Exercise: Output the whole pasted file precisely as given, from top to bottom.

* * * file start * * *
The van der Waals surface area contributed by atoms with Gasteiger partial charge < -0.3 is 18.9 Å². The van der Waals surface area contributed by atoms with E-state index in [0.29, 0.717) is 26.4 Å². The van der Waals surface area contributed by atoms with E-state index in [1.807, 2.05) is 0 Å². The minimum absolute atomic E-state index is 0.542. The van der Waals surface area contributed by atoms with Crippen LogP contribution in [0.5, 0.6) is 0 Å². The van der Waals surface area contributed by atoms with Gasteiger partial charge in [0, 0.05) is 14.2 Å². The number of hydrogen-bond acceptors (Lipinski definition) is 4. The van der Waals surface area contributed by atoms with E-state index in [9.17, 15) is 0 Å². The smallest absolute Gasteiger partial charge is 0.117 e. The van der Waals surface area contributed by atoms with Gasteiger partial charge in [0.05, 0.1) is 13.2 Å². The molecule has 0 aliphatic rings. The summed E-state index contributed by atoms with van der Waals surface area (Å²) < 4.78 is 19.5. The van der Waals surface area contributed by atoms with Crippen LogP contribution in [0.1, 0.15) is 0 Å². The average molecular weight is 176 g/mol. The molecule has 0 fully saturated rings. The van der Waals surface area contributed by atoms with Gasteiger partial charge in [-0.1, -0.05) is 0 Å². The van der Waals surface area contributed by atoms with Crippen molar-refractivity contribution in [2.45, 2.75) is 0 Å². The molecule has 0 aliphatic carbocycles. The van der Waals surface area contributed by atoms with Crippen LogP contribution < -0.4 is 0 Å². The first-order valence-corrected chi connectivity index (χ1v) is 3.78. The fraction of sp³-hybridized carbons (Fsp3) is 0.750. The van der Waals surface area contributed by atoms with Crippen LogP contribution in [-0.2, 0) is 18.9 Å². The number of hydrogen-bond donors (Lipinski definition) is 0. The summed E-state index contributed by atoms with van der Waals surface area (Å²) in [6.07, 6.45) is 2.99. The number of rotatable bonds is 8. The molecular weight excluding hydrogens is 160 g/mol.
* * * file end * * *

The van der Waals surface area contributed by atoms with Gasteiger partial charge < -0.3 is 18.9 Å². The van der Waals surface area contributed by atoms with E-state index in [0.29, 0.717) is 26.4 Å². The van der Waals surface area contributed by atoms with E-state index in [1.807, 2.05) is 0 Å². The minimum absolute atomic E-state index is 0.542. The van der Waals surface area contributed by atoms with Crippen LogP contribution in [0.5, 0.6) is 0 Å². The van der Waals surface area contributed by atoms with Gasteiger partial charge in [0, 0.05) is 14.2 Å². The number of hydrogen-bond acceptors (Lipinski definition) is 4. The van der Waals surface area contributed by atoms with E-state index in [9.17, 15) is 0 Å². The smallest absolute Gasteiger partial charge is 0.117 e. The van der Waals surface area contributed by atoms with Gasteiger partial charge in [0.05, 0.1) is 13.2 Å². The molecule has 0 aliphatic rings. The summed E-state index contributed by atoms with van der Waals surface area (Å²) < 4.78 is 19.5. The van der Waals surface area contributed by atoms with Crippen LogP contribution in [0.1, 0.15) is 0 Å². The average molecular weight is 176 g/mol. The molecule has 0 fully saturated rings. The van der Waals surface area contributed by atoms with Gasteiger partial charge in [-0.1, -0.05) is 0 Å². The van der Waals surface area contributed by atoms with Crippen molar-refractivity contribution in [2.45, 2.75) is 0 Å². The molecule has 0 aliphatic carbocycles. The van der Waals surface area contributed by atoms with Crippen LogP contribution < -0.4 is 0 Å². The first-order valence-corrected chi connectivity index (χ1v) is 3.78. The fraction of sp³-hybridized carbons (Fsp3) is 0.750. The van der Waals surface area contributed by atoms with Crippen LogP contribution in [-0.2, 0) is 18.9 Å². The number of hydrogen-bond donors (Lipinski definition) is 0. The summed E-state index contributed by atoms with van der Waals surface area (Å²) in [6.07, 6.45) is 2.99. The number of rotatable bonds is 8. The molecular weight excluding hydrogens is 160 g/mol.